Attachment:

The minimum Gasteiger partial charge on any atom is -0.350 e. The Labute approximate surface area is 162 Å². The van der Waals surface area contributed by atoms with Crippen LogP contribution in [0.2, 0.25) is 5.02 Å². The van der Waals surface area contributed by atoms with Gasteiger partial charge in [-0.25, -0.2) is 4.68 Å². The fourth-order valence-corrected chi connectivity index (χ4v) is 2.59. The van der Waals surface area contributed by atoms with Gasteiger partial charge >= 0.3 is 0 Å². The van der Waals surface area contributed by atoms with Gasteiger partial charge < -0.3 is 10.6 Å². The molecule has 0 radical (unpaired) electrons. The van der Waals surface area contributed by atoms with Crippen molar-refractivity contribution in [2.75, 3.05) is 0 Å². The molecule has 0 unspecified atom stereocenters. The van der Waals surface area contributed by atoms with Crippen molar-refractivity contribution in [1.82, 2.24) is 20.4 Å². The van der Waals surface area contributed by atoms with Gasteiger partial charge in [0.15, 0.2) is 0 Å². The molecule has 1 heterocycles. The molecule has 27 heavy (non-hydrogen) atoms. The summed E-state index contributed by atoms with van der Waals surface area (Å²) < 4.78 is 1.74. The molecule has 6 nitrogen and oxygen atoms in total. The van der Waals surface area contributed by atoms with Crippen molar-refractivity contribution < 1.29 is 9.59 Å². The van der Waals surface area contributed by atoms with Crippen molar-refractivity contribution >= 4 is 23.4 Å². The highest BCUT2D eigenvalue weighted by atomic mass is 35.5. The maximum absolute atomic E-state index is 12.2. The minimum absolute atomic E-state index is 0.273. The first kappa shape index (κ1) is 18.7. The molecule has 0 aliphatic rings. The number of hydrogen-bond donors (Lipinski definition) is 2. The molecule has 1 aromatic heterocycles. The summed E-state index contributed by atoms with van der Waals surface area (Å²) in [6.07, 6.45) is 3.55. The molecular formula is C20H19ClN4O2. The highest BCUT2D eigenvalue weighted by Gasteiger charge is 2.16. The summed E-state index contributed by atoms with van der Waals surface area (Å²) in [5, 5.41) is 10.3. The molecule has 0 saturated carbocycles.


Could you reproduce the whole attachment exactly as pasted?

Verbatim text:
The minimum Gasteiger partial charge on any atom is -0.350 e. The Labute approximate surface area is 162 Å². The van der Waals surface area contributed by atoms with Crippen LogP contribution in [0.2, 0.25) is 5.02 Å². The van der Waals surface area contributed by atoms with Gasteiger partial charge in [-0.25, -0.2) is 4.68 Å². The fourth-order valence-corrected chi connectivity index (χ4v) is 2.59. The van der Waals surface area contributed by atoms with Gasteiger partial charge >= 0.3 is 0 Å². The van der Waals surface area contributed by atoms with Gasteiger partial charge < -0.3 is 10.6 Å². The molecule has 0 radical (unpaired) electrons. The van der Waals surface area contributed by atoms with Crippen molar-refractivity contribution in [2.75, 3.05) is 0 Å². The molecule has 0 unspecified atom stereocenters. The van der Waals surface area contributed by atoms with Crippen molar-refractivity contribution in [1.82, 2.24) is 20.4 Å². The van der Waals surface area contributed by atoms with Gasteiger partial charge in [0.15, 0.2) is 0 Å². The molecule has 1 heterocycles. The molecule has 27 heavy (non-hydrogen) atoms. The summed E-state index contributed by atoms with van der Waals surface area (Å²) < 4.78 is 1.74. The molecule has 6 nitrogen and oxygen atoms in total. The van der Waals surface area contributed by atoms with Crippen molar-refractivity contribution < 1.29 is 9.59 Å². The van der Waals surface area contributed by atoms with Crippen molar-refractivity contribution >= 4 is 23.4 Å². The highest BCUT2D eigenvalue weighted by atomic mass is 35.5. The maximum absolute atomic E-state index is 12.2. The minimum absolute atomic E-state index is 0.273. The first kappa shape index (κ1) is 18.7. The molecule has 0 aliphatic rings. The number of hydrogen-bond donors (Lipinski definition) is 2. The molecule has 1 aromatic heterocycles. The summed E-state index contributed by atoms with van der Waals surface area (Å²) in [6.07, 6.45) is 3.55. The molecular formula is C20H19ClN4O2. The highest BCUT2D eigenvalue weighted by Gasteiger charge is 2.16. The summed E-state index contributed by atoms with van der Waals surface area (Å²) in [5, 5.41) is 10.3. The molecule has 0 saturated carbocycles.